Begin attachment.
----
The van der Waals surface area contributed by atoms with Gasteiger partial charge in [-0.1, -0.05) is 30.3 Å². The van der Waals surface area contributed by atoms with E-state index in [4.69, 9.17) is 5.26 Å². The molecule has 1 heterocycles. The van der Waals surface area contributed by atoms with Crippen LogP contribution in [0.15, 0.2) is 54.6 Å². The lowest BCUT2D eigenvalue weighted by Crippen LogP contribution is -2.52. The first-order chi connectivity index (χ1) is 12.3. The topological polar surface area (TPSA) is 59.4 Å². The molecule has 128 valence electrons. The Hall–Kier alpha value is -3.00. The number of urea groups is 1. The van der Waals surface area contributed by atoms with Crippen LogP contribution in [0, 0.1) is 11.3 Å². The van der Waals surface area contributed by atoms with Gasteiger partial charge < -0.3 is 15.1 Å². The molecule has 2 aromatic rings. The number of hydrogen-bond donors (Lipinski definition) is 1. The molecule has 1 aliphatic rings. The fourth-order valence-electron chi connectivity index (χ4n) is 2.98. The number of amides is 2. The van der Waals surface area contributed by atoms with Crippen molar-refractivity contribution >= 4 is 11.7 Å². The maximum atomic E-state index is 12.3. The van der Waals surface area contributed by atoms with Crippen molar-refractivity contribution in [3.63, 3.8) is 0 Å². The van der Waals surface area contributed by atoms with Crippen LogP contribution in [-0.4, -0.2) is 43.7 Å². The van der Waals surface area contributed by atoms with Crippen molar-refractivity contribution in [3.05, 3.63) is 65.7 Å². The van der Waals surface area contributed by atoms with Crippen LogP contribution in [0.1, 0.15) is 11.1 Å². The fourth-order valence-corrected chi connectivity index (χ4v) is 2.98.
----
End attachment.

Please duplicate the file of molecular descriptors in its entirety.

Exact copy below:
The van der Waals surface area contributed by atoms with Gasteiger partial charge in [-0.1, -0.05) is 30.3 Å². The van der Waals surface area contributed by atoms with E-state index in [4.69, 9.17) is 5.26 Å². The molecule has 1 heterocycles. The van der Waals surface area contributed by atoms with Crippen LogP contribution in [0.15, 0.2) is 54.6 Å². The lowest BCUT2D eigenvalue weighted by Crippen LogP contribution is -2.52. The first-order chi connectivity index (χ1) is 12.3. The topological polar surface area (TPSA) is 59.4 Å². The molecule has 128 valence electrons. The Hall–Kier alpha value is -3.00. The number of urea groups is 1. The van der Waals surface area contributed by atoms with Crippen LogP contribution in [0, 0.1) is 11.3 Å². The van der Waals surface area contributed by atoms with Gasteiger partial charge < -0.3 is 15.1 Å². The molecule has 2 aromatic rings. The number of hydrogen-bond donors (Lipinski definition) is 1. The molecule has 1 aliphatic rings. The fourth-order valence-electron chi connectivity index (χ4n) is 2.98. The number of amides is 2. The van der Waals surface area contributed by atoms with Crippen molar-refractivity contribution >= 4 is 11.7 Å². The maximum atomic E-state index is 12.3. The van der Waals surface area contributed by atoms with Crippen molar-refractivity contribution in [3.63, 3.8) is 0 Å². The van der Waals surface area contributed by atoms with Crippen LogP contribution in [-0.4, -0.2) is 43.7 Å². The van der Waals surface area contributed by atoms with Crippen molar-refractivity contribution in [3.05, 3.63) is 65.7 Å². The van der Waals surface area contributed by atoms with Crippen LogP contribution in [0.1, 0.15) is 11.1 Å². The fourth-order valence-corrected chi connectivity index (χ4v) is 2.98.